ELMIRA, N.Y. (WETM) – The countdown for candidates to get their name on New York State’s gubernatorial ballot is coming to a close as the April deadline nears. New and familiar faces are joining the race — or still pondering the idea — but one potential candidate has both political parties shaking their heads.

That potential candidate is former New York State Governor and disgraced Democrat Andrew Cuomo, who reluctantly resigned in 2021 after an investigation by his own party found the multiple sexual harassment allegations made against him by 11 women were credible.

Though Cuomo has not formally announced a bid for the state’s highest office, his representatives have invested millions of dollars in television and newspaper advertisements proclaiming his innocence.

Republican leaders and lawmakers representing the Southern Tier tell 18 News they don’t want the former governor to win the gubernatorial race, but they do want him to run for office. They said that’s because Cuomo only has a matter of weeks to come up with thousands of signatures to qualify him for the Democratic primary. If Cuomo can’t gather enough signatures, he would have to create his own party and run against current Democratic governor Kathy Hochul.

“That will have the ability to divide the vote,” New York Republican Assemblymember Philip Palmesano said. “That can certainly be helpful to a Republican candidate for governor.”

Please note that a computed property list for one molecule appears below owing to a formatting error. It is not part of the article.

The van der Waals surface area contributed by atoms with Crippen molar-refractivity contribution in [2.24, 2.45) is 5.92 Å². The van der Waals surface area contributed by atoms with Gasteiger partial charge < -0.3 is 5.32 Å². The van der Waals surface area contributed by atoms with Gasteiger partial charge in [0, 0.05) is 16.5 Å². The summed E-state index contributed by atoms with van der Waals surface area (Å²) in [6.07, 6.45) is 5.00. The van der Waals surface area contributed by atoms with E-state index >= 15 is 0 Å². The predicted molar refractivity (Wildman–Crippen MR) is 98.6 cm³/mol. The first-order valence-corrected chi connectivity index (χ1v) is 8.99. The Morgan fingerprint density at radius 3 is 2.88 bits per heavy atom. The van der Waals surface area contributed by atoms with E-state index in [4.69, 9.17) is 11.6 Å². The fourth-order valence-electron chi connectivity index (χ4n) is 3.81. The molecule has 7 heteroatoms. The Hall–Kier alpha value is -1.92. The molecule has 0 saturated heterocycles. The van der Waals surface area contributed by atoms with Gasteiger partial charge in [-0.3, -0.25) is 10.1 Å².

New York State Senator Tom O’Mara and Chemung County Executive Chris Moss agreed with Palmesano, citing that scenario could propel a Republican into the state’s highest office.

“It’s a win-win situation for Republicans,” Moss said. “If you have a Democratic governor and an independent candidate who’s also a Democrat, they’re going to split the vote. Then, the Republicans end up with more votes and the Republican ends up in office.”

However, recent polls show that Cuomo would likely lose the race. The Emerson College/The Hill poll released a theoretical Democratic primary that showed Cuomo would walk away with 33-percent of the vote and his successor, Gov. Kathy Hochul, would take home 37-percent of the vote. New York City Public Advocate Jumaane Williams and Long Island Congressman Tom Suozzi received less than 10-percent of the vote in that poll. Nine percent of voters were undecided.

“I’m not entertaining hypotheticals,” Gov. Hochul said. “I have a number of opponents who have declared already and the petition process ends 22 days, so I’m not looking for any more people to be speculating about. I have enough to worry about day-to-day.”